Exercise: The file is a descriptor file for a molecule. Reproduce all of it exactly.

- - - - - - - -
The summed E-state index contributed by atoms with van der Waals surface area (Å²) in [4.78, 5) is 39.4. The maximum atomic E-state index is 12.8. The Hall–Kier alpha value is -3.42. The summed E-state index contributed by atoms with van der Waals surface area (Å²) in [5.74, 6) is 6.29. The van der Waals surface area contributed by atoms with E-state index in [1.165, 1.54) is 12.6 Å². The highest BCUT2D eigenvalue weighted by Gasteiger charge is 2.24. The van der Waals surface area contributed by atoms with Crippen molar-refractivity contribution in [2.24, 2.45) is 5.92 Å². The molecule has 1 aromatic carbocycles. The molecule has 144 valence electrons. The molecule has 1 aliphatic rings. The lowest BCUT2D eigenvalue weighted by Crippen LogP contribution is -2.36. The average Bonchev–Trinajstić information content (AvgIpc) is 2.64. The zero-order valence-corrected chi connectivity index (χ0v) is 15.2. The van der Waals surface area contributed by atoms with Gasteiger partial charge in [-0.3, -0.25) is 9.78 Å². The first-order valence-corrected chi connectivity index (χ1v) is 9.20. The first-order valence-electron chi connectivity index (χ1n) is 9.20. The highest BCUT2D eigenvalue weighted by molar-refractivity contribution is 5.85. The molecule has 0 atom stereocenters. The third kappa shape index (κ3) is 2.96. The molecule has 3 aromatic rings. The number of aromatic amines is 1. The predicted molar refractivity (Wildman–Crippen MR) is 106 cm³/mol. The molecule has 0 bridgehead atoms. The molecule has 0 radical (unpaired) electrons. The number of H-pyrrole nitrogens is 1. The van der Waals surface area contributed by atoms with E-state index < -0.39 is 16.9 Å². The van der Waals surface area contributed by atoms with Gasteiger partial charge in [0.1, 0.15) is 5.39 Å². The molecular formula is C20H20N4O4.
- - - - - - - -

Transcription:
The summed E-state index contributed by atoms with van der Waals surface area (Å²) in [4.78, 5) is 39.4. The maximum atomic E-state index is 12.8. The Hall–Kier alpha value is -3.42. The summed E-state index contributed by atoms with van der Waals surface area (Å²) in [5.74, 6) is 6.29. The van der Waals surface area contributed by atoms with E-state index in [1.165, 1.54) is 12.6 Å². The highest BCUT2D eigenvalue weighted by Gasteiger charge is 2.24. The van der Waals surface area contributed by atoms with Crippen molar-refractivity contribution in [2.24, 2.45) is 5.92 Å². The molecule has 1 aromatic carbocycles. The molecule has 144 valence electrons. The molecule has 1 aliphatic rings. The lowest BCUT2D eigenvalue weighted by Crippen LogP contribution is -2.36. The average Bonchev–Trinajstić information content (AvgIpc) is 2.64. The zero-order valence-corrected chi connectivity index (χ0v) is 15.2. The van der Waals surface area contributed by atoms with Gasteiger partial charge in [-0.3, -0.25) is 9.78 Å². The first-order valence-corrected chi connectivity index (χ1v) is 9.20. The first-order valence-electron chi connectivity index (χ1n) is 9.20. The highest BCUT2D eigenvalue weighted by molar-refractivity contribution is 5.85. The molecule has 0 atom stereocenters. The third kappa shape index (κ3) is 2.96. The molecule has 3 aromatic rings. The number of aromatic amines is 1. The predicted molar refractivity (Wildman–Crippen MR) is 106 cm³/mol. The molecule has 0 bridgehead atoms. The molecule has 0 radical (unpaired) electrons. The number of H-pyrrole nitrogens is 1. The van der Waals surface area contributed by atoms with E-state index < -0.39 is 16.9 Å². The van der Waals surface area contributed by atoms with Gasteiger partial charge in [0.1, 0.15) is 5.39 Å². The molecular formula is C20H20N4O4.